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UCLA hosts Latinx Welcome event to cultivate inclusivity on campus

Pictured is a welcome sign at UCLA’s Latinx Welcome event, which was held in Wilson Plaza on Monday. (Joseph Jimenez/Photo editor)

By Katherine Smith

Oct. 15, 2023 9:34 p.m.

The UCLA Latinx Welcome was held Oct. 9 to foster a welcoming environment for Latino students and families.

The annual event was hosted from 4 p.m. to 6 p.m. in Wilson Plaza, which was filled with crowds dancing to up-tempo music and decorated with flags from Latin American countries. Attendees lined up for free food from Pinches Tacos, merchandise from clubs and organizations, and informational flyers about campus resources.

Elizabeth Gonzalez, UCLA’s inaugural Hispanic-Serving Institution director, said the event was hosted to welcome new Latino students to UCLA by letting them know they are valued.

“Our community needs spaces where they’re explicitly welcomed and celebrated,” she said. “It’s a great way to build community and feed our spirit as we move forward in this year together.”

Marialexia Zaragoza, a member of the UCLA Latinx Welcome Planning Committee, said the event’s theme of “Creciendo Nuestro Futuro” – or “Building Our Future” – sought to recognize the Latino community as the fastest-growing population in the United States. At UCLA, the percentage of Hispanic students has risen from 15% to 21% of the student body from 2010 to 2023.

Zaragoza added that the committee partnered with other organizations on campus, such as the Academic Advancement Program and the Community Programs Office, for the event. She said she believes UCLA will become an HSI – an institution where Hispanic students make up 25% of the college or university’s full-time student body – an institution where colleges or universities have 25% of their full-time student body made up of Hispanic students – as well as seeing Chancellor Gene Block attend the event affirms the university’s mission to support Latinx students.

“I’m really excited to see the No. 1 public institution in the nation become an HSI,” she said. “It’s another indicator of how much is needed, how fast the population is growing and how much people just started paying attention to the needs of this population.”

Bryan Chun, a second-year mechanical engineering student, said he loved the event because the music and food reminded him of his local supermarket. Chun, whose parents are from Guatemala, added that it was hard to find people at UCLA with similar backgrounds when he first arrived at the university.

“Having events like these let me know that they’re (Latino students are) out there, and they’re always willing to accept people,” he said. “It just really reinforces that UCLA is made up of a whole variety of students from across the world.”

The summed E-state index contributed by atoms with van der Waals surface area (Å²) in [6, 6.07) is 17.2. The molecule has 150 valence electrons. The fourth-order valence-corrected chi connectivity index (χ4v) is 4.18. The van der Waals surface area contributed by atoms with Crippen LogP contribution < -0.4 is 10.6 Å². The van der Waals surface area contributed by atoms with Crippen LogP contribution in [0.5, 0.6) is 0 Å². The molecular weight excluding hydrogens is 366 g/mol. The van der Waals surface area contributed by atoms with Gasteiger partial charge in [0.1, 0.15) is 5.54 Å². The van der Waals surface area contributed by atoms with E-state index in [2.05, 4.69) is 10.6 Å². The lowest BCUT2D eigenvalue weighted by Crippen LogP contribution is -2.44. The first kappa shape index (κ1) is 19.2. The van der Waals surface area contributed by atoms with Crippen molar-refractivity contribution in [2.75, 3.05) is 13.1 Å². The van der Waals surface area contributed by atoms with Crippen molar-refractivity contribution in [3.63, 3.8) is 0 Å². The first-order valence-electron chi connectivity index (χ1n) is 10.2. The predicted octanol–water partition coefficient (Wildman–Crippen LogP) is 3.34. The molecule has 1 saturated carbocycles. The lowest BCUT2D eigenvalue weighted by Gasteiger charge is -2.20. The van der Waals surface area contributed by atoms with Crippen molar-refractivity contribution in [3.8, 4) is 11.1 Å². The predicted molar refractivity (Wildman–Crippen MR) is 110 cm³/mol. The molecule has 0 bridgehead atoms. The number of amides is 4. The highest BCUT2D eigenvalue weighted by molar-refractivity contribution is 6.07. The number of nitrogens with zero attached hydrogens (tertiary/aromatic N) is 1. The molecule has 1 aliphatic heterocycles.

He added that he was proud to attend the event and to attend UCLA.

For some first-year students, the welcome event was an opportunity to find other Latino students. Isabella Motes, a first-year psychology student, said she came to the event to network with fellow Latinx students, adding that she appreciated how the event provided information about clubs, organizations and resources.

“They’re super important just to let everyone know, especially in the Latinx community, that there’s someone there for them no matter what,” she said. “Having that comfort of knowing there’s someone there for you is very important, especially if you’re a first-year.”

Gladys Salazar, a first-year psychobiology student, said she felt good energy from the event, adding that the event allowed her to explore new clubs and opportunities across campus.

Upperclassmen students were also present at the event. Maria Rodriguez, a fourth-year classical civilization and political science student, said coming from a first-generation low-income household, she was thankful to find a home on campus through her Latina sorority, which she was tabling for at the event.

“It’s nice to see people who look like you and identify with you – people who can share your culture through songs, phrases or daily life,” she said.

Rodriguez said coming to a historically white institution like UCLA can feel lonely for students from racial minorities, so having events like the welcome is important. She added that the event also allowed Latino students to see their community represented in higher education spaces, which has not been typical.

“This is my first time being here (at the Latinx Welcome), and I feel very happy,” she said. “Representation comes in different forms, but it’s nice to see us all come together as one.”

Gonzalez added that the Latinx Welcome is the result of years of hard work on the road to becoming an HSI. She added that becoming an HSI will support the UCLA community as a whole.

Events like the welcome ultimately help to recognize and highlight the diversity at UCLA, Chun said.

“UCLA is made up of a whole variety of students from across the world,” he said. “Everyone has their own background and culture. It’s really important to embrace it and know that it’s welcome here.”

Contributing reports by Dylan Winward.

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Katherine Smith
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